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Very often I see constructs like
which will return a QuerySet of the default Mananger. At first
all() seems to be quite redundant, because
delivers the same result.
However, this seems to be safe for the default Manager only, because of the following two statements in the Django documentation:
Excerpt from the Chapter “Adding extra manager methods”
A custom Manager method can return anything you want. It doesn’t have
to return a QuerySet.
Definition of the
all() manager method:
Returns a copy of the current QuerySet (or QuerySet subclass).
This can be useful in situations where you might want to pass in
either a model manager or a QuerySet and do further filtering on the
result. After calling all() on either object, you’ll definitely have a
QuerySet to work with.
This seems a bit like a contradiction to me. On one hand Django offers the freedom to let a manager method return whatever object type is preferred and on the other hand it requires a QuerySet for the
all() method. I’m aware that each manager has a
get_queryset method which is called by
all(). But who stops me from overriding
all() in my custom manager? Although I agree it would be bad design to do so.
So as far as I can see, the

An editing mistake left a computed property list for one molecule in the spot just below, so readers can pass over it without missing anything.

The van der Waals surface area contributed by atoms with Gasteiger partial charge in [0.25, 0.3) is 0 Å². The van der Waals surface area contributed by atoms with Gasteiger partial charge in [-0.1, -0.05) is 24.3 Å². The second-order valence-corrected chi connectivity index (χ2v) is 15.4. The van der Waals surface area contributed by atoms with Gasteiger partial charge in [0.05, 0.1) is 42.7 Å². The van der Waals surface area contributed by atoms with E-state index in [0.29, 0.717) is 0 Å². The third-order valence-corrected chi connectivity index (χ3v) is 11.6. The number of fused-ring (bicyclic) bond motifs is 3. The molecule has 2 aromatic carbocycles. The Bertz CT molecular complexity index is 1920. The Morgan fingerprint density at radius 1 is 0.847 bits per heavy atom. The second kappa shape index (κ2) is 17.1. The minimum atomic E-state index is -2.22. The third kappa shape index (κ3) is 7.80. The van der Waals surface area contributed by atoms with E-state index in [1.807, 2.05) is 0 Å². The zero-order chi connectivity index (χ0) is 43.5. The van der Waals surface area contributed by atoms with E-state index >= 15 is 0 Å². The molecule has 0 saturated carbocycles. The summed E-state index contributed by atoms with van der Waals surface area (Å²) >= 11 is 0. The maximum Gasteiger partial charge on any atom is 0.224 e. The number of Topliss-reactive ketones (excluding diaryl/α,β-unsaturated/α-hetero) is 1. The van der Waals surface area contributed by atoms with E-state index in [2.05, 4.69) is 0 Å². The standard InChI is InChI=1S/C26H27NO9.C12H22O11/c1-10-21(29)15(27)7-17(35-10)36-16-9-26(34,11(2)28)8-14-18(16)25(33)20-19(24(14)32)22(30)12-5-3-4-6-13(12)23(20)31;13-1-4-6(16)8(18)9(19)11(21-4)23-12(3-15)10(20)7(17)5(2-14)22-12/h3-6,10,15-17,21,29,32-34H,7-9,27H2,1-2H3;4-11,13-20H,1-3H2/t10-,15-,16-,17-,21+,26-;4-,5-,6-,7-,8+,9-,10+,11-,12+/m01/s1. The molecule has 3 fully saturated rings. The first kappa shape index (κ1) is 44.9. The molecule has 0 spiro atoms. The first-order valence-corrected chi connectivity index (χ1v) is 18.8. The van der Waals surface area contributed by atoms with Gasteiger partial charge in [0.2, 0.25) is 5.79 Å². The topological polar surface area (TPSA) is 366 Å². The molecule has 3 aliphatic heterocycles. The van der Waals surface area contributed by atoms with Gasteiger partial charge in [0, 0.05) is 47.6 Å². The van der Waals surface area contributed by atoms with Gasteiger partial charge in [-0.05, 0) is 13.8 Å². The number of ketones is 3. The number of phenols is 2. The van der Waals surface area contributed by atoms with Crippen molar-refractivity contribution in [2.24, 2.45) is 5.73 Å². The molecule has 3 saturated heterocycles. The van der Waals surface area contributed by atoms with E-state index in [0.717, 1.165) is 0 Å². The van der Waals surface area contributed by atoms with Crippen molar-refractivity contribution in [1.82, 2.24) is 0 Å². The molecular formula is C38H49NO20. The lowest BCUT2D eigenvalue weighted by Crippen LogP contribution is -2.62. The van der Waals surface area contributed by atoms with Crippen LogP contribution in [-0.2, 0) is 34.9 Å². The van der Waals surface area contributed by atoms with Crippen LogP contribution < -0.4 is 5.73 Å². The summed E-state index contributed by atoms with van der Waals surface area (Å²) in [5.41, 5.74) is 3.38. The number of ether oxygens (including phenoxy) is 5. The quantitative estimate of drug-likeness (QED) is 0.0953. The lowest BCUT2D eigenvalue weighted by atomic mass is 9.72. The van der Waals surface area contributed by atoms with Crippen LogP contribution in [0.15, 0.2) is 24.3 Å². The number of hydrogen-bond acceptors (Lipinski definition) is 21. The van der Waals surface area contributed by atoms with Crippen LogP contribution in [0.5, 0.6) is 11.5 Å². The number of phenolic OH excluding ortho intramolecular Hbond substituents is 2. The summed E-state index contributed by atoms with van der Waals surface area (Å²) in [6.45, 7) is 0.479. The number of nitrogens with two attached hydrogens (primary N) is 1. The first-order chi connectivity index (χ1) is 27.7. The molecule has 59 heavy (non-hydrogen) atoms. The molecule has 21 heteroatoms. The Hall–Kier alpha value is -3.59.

all()method does not guarantee to return a QuerySet. What exactly does
MyModel.objectsreturn? Does this statement call
all()? or `get_queryset()?
Do you prefer
MyModel.objects.all().filter(...). And if so, why?
Have you ever encountered wonky managers that would mess with those methods in a undesirable way?
all() on a manager just delegates to
get_queryset(), as you can see in the Django source code:
def all(self): return self.get_queryset()
For example, if you want to iterate over all the items, you can’t do this:
for item in MyModel.objects: # do something with item
Because you can’t iterate over a Manager. However,
all() returns the QuerySet, you can iterate over a QuerySet:
for item in MyModel.objects.all(): # do something with item
Generally, you should never overwrite
all(). You can overwrite
get_queryset() but this method must return a QuerySet.
If you would use a filter method like
exclude(), you would already have the QuerySet, because these methods are proxied to the QuerySet. So you don’t have to do something like
MyModel.objectsreturns the manager instance.
get_query_set(). I think all is there for when you need all objects.
- I prefer
MyModel.objects.filter()cause the other is just one more method call, and I don’t need all objects if I do filter 🙂
- It depends on the purpose. But if they override a base method of the manager, they return the same result format (eg. a QuerySet)
Mymodel.objects.filter(username="abcd") will give list of match record
Mymodel.objects.get(pk='abcd') will return single record with matching on primary key value